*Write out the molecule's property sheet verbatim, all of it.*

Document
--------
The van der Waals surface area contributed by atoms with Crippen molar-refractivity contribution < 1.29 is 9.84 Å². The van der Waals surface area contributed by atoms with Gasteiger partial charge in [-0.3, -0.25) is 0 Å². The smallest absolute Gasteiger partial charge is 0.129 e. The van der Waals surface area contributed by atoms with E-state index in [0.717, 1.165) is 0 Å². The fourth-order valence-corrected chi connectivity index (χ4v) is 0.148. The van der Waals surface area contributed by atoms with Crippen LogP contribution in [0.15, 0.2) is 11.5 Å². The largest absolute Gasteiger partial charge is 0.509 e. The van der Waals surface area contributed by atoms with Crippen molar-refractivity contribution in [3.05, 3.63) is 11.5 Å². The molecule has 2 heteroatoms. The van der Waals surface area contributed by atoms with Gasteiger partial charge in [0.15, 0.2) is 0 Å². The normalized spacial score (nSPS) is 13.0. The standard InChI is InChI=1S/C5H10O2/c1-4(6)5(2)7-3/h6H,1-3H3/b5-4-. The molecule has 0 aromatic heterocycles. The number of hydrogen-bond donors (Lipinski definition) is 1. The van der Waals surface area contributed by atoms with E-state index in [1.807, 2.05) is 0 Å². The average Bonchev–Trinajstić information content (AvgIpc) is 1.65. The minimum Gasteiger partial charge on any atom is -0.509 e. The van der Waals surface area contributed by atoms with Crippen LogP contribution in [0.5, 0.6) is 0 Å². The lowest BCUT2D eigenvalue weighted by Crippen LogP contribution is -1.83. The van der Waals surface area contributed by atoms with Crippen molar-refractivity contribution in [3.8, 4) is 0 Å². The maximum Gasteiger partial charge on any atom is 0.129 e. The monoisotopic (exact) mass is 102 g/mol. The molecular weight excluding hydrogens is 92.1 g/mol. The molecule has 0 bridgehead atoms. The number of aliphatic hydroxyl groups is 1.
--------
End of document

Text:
The van der Waals surface area contributed by atoms with Crippen molar-refractivity contribution < 1.29 is 9.84 Å². The van der Waals surface area contributed by atoms with Gasteiger partial charge in [-0.3, -0.25) is 0 Å². The smallest absolute Gasteiger partial charge is 0.129 e. The van der Waals surface area contributed by atoms with E-state index in [0.717, 1.165) is 0 Å². The fourth-order valence-corrected chi connectivity index (χ4v) is 0.148. The van der Waals surface area contributed by atoms with Crippen LogP contribution in [0.15, 0.2) is 11.5 Å². The largest absolute Gasteiger partial charge is 0.509 e. The van der Waals surface area contributed by atoms with Crippen molar-refractivity contribution in [3.05, 3.63) is 11.5 Å². The molecule has 2 heteroatoms. The van der Waals surface area contributed by atoms with Gasteiger partial charge in [0.15, 0.2) is 0 Å². The normalized spacial score (nSPS) is 13.0. The standard InChI is InChI=1S/C5H10O2/c1-4(6)5(2)7-3/h6H,1-3H3/b5-4-. The molecule has 0 aromatic heterocycles. The number of hydrogen-bond donors (Lipinski definition) is 1. The van der Waals surface area contributed by atoms with E-state index in [1.807, 2.05) is 0 Å². The average Bonchev–Trinajstić information content (AvgIpc) is 1.65. The minimum Gasteiger partial charge on any atom is -0.509 e. The van der Waals surface area contributed by atoms with Crippen LogP contribution in [0.5, 0.6) is 0 Å². The lowest BCUT2D eigenvalue weighted by Crippen LogP contribution is -1.83. The van der Waals surface area contributed by atoms with Crippen molar-refractivity contribution in [3.8, 4) is 0 Å². The maximum Gasteiger partial charge on any atom is 0.129 e. The monoisotopic (exact) mass is 102 g/mol. The molecular weight excluding hydrogens is 92.1 g/mol. The molecule has 0 bridgehead atoms. The number of aliphatic hydroxyl groups is 1.